From gingerbread cookies to banana bread to the crumble on top of a coffee cake, many types of classic pastries call for brown sugar. This type of sugar is also a key ingredient in some savory dishes, like baked beans. You will find two types of brown sugar at the grocery store: light and dark. In many cases, light and dark brown sugar can be used interchangeably in recipes; however, doing so can change the look, taste and texture of the finished product.
Light vs. Dark Brown Sugar
Refined brown sugar is just white sugar that contains molasses. As a result, brown sugar has much more moisture than white sugar. Refined brown sugar is a different product than raw sugar, also known as turbinado, which has a brownish tint. Turbinado naturally contains molasses, but it is drier than refined brown sugar and has larger-sized grains than sugars that have been processed.
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The only difference between light and dark brown sugar lies in the amount of molasses content. According to Bon Appetit magazine, the light brown sugar available in most grocery stores contains about 3.5 percent molasses, while dark brown sugar typically contains almost twice as much molasses, with 6.5 percent. Because it contains significantly more molasses, dark brown sugar has a more intense caramel flavor than light brown sugar.
Interchanging Light and Dark Sugar
While substituting light brown sugar with dark brown sugar won't ruin a recipe, it will change the finished product. You can expect your cookies or whatever else you are baking to be noticeably darker in color and have a richer flavor. As a general rule, the more light brown sugar a recipe calls for, the more likely you are to notice a difference if you use dark brown sugar in its place. That said, you can keep the ratio of dark brown sugar to light brown sugar 1:1.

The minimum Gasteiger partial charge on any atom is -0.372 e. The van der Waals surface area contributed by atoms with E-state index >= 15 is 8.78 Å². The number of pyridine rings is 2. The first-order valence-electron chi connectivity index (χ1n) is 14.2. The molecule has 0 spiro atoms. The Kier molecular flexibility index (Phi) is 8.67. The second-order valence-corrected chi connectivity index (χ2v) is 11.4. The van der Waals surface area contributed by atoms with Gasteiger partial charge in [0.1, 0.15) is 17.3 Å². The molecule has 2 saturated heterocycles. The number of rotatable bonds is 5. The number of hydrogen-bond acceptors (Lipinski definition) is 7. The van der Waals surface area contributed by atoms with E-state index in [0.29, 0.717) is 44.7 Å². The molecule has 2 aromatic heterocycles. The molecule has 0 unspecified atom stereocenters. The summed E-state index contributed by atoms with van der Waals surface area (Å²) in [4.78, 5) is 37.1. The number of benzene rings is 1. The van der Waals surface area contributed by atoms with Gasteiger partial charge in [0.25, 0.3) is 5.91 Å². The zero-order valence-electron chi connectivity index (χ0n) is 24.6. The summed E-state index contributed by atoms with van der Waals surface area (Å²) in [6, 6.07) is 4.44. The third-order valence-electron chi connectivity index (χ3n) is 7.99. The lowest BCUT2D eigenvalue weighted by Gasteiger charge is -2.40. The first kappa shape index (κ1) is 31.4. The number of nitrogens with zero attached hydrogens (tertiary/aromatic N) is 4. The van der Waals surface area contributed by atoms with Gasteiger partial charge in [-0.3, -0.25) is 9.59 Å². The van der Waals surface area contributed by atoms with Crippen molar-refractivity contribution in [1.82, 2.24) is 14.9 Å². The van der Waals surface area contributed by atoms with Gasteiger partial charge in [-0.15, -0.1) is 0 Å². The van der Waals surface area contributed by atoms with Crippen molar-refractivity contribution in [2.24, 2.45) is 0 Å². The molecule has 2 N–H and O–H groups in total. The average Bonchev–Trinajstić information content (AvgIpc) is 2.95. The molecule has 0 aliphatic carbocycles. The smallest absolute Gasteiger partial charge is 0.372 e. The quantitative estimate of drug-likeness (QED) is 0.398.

The difference between light and dark brown sugar will be most pronounced in recipes that call for baking soda. This is because the acidic moisture in brown sugar reacts with baking soda. If you substitute dark brown sugar in a dessert recipe that calls for the light variety, you are adding more moisture, so you can expect the cookies to expand a little more or the cake to rise a little higher, though the difference may be quite subtle.
Brown Sugar Substitutes
If a recipe calls for brown sugar, but you don't have either light or dark brown sugar in your pantry, you can substitute either by creating your own mixture of white sugar and molasses. For recipes that include light brown sugar, simply add an equal amount of white sugar, plus 1/4 cup of molasses per cup of sugar.
If you need a substitute for dark brown sugar, follow the same process but increase the molasses to 1/2 cup per 1 cup of white sugar. Because of the size of the grain, it is best not to use raw sugar in place of brown sugar, according to the Martha Stewart website, as it will alter the texture.